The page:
Practical wireless relays work in the half-duplex mode, i.e., they cannot receive and transmit at the same time and frequency. This is due to the difficulties in separating the transmit and receive signals that are up to 110-120dB apart in power. This practical limitation implies that any source transmission time must be split into two parts: the part where the relay listens to the source, and the part where the relay transmits. In the second part, often the source is silent to avoid interfering with the relay, thus reducing the overall spectral efficiency of the system. Therefore, it has been often the case that while relaying improves the reliability of the system, it also involves a loss of transmission rate, which is sometimes referred to as half-duplex multiplexing loss.
This problem has been recognized and attempts have been made to address it. Among others, one may name  which employs non-orthogonal amplify and forward, and  which employs alternating between decode and forward relays. In both these schemes, the source transmits continually in order to avoid the half-duplex loss. The main drawback of these methods is severely limiting assumptions on the relay channels. In [1,2] it is assumed that the relays do not interfere with each other, i.e., the inter-relay channels must be absent for these methods to work. While both [1,2] have taken important steps in the right direction, the inter-relay channel assumption limits the practicality of the results and takes an important dimension of interest out of the problem. In the present work , two classes of methods are considered for salvaging the half-duplex loss while allowing a completely general channel between the source, relays, and destination.
The main ideas of this work involve relay selection (Figure 1). Our system model involves a source, multiple relays, and a destination. We consider two channel conditions: (a) there is a direct link between source-destination, or (b) destination cannot hear the source directly and two-hop transmission is required. Relay selection requires a small feedback channel from the destination to the relays, which is a less stringent assumption than pre-specified channel values (zero) between the relays.
Incremental Transmission with Relay Selection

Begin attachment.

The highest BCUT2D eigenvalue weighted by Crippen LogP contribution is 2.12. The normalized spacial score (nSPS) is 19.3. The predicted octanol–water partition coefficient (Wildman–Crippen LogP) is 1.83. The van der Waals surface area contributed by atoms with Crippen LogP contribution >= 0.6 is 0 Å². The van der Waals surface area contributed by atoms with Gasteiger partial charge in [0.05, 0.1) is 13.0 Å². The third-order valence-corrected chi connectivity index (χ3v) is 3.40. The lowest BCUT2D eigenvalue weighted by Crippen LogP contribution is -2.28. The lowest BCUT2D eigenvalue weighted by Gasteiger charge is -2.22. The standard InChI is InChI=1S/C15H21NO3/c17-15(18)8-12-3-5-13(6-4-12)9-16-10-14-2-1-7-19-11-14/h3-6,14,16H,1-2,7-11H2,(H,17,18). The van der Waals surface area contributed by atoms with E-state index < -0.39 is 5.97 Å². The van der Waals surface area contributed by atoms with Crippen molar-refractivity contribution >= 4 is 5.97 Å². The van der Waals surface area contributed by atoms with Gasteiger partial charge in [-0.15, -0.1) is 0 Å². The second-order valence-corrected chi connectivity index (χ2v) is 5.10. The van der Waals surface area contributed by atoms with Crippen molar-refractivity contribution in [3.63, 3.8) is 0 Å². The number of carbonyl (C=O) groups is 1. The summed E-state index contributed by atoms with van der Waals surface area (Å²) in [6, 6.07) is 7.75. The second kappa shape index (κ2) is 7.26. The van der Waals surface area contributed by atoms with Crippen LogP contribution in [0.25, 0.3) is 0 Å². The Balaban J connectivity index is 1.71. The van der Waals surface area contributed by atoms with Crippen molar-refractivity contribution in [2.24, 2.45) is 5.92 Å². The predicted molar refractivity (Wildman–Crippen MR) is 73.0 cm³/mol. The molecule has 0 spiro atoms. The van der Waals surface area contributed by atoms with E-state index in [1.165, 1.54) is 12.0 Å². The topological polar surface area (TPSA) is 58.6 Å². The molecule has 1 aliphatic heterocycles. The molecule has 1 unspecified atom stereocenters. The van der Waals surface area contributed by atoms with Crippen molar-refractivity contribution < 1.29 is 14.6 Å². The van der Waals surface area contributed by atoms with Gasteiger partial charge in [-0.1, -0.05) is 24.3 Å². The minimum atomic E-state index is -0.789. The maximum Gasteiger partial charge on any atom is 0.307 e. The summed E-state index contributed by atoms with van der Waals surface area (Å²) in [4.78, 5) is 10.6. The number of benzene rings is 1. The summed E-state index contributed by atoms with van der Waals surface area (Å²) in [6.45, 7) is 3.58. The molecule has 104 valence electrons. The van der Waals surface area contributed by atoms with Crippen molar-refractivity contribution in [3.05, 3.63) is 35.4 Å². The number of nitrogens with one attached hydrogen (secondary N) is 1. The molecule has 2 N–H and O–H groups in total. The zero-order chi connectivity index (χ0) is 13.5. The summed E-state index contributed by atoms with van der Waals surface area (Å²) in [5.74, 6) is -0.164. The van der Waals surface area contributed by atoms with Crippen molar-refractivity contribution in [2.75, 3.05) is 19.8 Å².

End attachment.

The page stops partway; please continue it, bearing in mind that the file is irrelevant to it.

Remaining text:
The Incremental Transmission with Relay Selection (ITRS) algorithm is designed for the case where a direct link exists between the source and destination, and relays are there to assist the source-destination communication. The algorithm is simply as follows:
Multi-Hop Relay Selection
In the case where no direct link exists between the source and destination, the previously mentioned ARQ strategy does not work. Thus a new strategy is suggested, as outlined below:
To provide good multiplexing rates, the source must transmit continually. Each relay will try to listen to the incoming signals and use interference cancellation to deduce the new signals. Any relay that is transmitting will not be able to listen, thus it will not be able to use interference cancellation in the following transmission block. Our analysis shows that due to this effect, the overall diversity available in the system will successively reduce with time, therefore the system is periodically reset so that the accumulated interference can be flushed and all the relays can start fresh. The interested reader is referred to  for more details of the analysis.
Figure 3 shows the DMT curves for the MHRS protocol. While we omit the details of the analysis here, we mention that two relay decoding strategies are considered in our work . One of them is successive cancellation (as mentioned above), and the other is joint decoding of incoming signals. The former is better at high multiplexing gains, while the latter is better at low multiplexing gains. The overall optimal strategy adapts according to the transmission rate. We also calculate an upper bound on the DMT of this method, and it is seen that the lower and upper bounds are tight at low multiplexing gains.
Last modified 2008
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